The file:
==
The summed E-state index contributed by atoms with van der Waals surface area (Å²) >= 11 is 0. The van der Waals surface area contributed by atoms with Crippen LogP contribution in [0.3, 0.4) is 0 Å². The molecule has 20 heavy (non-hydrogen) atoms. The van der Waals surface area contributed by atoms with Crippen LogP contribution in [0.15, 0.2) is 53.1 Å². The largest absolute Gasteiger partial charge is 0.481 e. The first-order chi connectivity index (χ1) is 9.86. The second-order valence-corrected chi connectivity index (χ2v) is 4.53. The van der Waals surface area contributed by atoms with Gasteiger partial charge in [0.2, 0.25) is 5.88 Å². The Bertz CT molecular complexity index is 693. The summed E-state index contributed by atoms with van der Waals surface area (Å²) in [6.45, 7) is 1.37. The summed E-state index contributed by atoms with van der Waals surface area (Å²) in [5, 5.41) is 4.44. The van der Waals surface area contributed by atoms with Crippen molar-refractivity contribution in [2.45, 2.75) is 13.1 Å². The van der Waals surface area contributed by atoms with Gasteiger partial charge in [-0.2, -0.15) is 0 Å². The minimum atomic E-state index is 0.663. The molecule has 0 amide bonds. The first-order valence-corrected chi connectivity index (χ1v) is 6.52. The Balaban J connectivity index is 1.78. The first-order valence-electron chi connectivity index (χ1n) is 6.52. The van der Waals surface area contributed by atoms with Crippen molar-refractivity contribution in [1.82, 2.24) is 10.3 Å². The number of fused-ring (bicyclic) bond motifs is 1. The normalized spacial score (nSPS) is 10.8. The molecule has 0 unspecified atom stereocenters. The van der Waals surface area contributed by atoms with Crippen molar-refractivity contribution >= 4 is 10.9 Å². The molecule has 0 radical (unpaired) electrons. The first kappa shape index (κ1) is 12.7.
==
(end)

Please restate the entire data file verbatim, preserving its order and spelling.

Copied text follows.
The summed E-state index contributed by atoms with van der Waals surface area (Å²) >= 11 is 0. The van der Waals surface area contributed by atoms with Crippen LogP contribution in [0.3, 0.4) is 0 Å². The molecule has 20 heavy (non-hydrogen) atoms. The van der Waals surface area contributed by atoms with Crippen LogP contribution in [0.15, 0.2) is 53.1 Å². The largest absolute Gasteiger partial charge is 0.481 e. The first-order chi connectivity index (χ1) is 9.86. The second-order valence-corrected chi connectivity index (χ2v) is 4.53. The van der Waals surface area contributed by atoms with Gasteiger partial charge in [0.2, 0.25) is 5.88 Å². The Bertz CT molecular complexity index is 693. The summed E-state index contributed by atoms with van der Waals surface area (Å²) in [6.45, 7) is 1.37. The summed E-state index contributed by atoms with van der Waals surface area (Å²) in [5, 5.41) is 4.44. The van der Waals surface area contributed by atoms with Crippen molar-refractivity contribution in [2.45, 2.75) is 13.1 Å². The van der Waals surface area contributed by atoms with Gasteiger partial charge in [-0.2, -0.15) is 0 Å². The minimum atomic E-state index is 0.663. The molecule has 0 amide bonds. The first-order valence-corrected chi connectivity index (χ1v) is 6.52. The Balaban J connectivity index is 1.78. The first-order valence-electron chi connectivity index (χ1n) is 6.52. The van der Waals surface area contributed by atoms with Crippen molar-refractivity contribution in [1.82, 2.24) is 10.3 Å². The number of fused-ring (bicyclic) bond motifs is 1. The normalized spacial score (nSPS) is 10.8. The molecule has 0 unspecified atom stereocenters. The van der Waals surface area contributed by atoms with Crippen molar-refractivity contribution >= 4 is 10.9 Å². The molecule has 0 radical (unpaired) electrons. The first kappa shape index (κ1) is 12.7.